Charges of resisting, public intoxication, and disorderly conduct were dismissed. There was probable cause for the search, seizure and arrest, so there could be no liability despite the fact that the plaintiff was later acquitted.
A state trooper compelled a female motorist, stopped for failing to dim her lights, to perform field sobriety tests. Dellamore, 32, of DeLand, was arrested July 18 and charged with possession of a Schedule II substance and introduction contraband into detention facility.
The appeals court found that any possible flaws in the failure to intervene claim instructions to the jury were harmless, as was the trial court's ruling allowing evidence that the detained plaintiff had several prior arrests. Mazza,U. An efficient, lawful arrest causing the arrestee to suffer only de minimis minimal injuries cannot support a claim for excessive force.
Rankin County Sch. Reversing for a new trial, a federal appeals court held that the defendants were improperly allowed to cross examine the plaintiff about a subsequent unrelated underage drinking arrest to try to convince the jury that he had been intoxicated at the time of his first arrest.
Rejecting an excessive force claim, the court found that any aggravation of the arrestee's old shoulder injury was attributable to the routine police procedure of handcuffing his hands behind his back, rather than any improper force. The defendant officers were entitled to summary judgment under the independent intermediary doctrine because a grand jury found the arrests supported by probable cause.
Lexis 3rd Cir. Pitts v.
Under these circumstances, the man had a right to walk away. There was probable cause for the search, seizure and arrest, so there could be no liability despite the fact that the plaintiff was later acquitted. He sued the U. The appeals court noted that the plaintiff, although an attorney, "remarkably" cited no authority in support of his false arrest claim.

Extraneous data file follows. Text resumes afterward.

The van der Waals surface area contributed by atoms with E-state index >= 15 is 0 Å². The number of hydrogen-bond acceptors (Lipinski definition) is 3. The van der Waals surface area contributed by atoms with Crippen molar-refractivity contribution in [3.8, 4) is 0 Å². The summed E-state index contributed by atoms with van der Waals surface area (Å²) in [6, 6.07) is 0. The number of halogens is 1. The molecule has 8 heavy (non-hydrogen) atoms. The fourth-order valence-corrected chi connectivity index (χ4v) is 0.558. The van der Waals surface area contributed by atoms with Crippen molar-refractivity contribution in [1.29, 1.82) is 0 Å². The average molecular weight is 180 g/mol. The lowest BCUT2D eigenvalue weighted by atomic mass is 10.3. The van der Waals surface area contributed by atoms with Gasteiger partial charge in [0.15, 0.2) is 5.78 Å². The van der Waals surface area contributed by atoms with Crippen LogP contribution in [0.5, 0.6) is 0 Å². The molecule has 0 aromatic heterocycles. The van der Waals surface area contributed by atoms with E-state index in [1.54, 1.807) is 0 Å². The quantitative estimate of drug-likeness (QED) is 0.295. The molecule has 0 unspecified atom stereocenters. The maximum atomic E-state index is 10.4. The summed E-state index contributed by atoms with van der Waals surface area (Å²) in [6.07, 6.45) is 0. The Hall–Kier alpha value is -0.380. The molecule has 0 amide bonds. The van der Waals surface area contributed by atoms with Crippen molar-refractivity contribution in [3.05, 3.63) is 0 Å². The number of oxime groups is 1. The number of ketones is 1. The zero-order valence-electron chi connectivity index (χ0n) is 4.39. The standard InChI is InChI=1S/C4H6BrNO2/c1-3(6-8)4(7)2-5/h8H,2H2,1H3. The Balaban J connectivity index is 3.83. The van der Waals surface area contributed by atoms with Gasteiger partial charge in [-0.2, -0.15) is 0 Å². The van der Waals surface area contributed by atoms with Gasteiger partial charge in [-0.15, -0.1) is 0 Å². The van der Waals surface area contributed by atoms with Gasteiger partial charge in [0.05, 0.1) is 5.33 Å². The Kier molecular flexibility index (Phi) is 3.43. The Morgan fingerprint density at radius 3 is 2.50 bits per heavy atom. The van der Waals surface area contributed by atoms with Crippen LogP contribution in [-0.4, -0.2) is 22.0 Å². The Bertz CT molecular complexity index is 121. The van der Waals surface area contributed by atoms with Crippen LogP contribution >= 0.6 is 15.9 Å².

DeGiovanni, F. Threats of harming another person will not be tolerated. While the criminal charges against him were dropped, the police department allegedly held an administrative hearing and fired him because of the incident.
A motorist adequately alleged that officers arrested him in retaliation for his First Amendment protected expressive activity after he was cited for violating a noise ordinance. Bowman Gallmon, 25, of Daytona Beach, was arrested July 17 and charged with possession of cocaine and offering to commit prostitution.
The African-American officer approached the group passing by and told them to move along, and referred to some of the females in the group as "snow bunnies," intended as a racial slur. Further proceedings were ordered on that claim. The plaintiff's argument that one officer arranged to have three others join him in fabricating a drug bust to bolster the possibility that he would be assigned to the narcotics squad was characterized as "far fetched.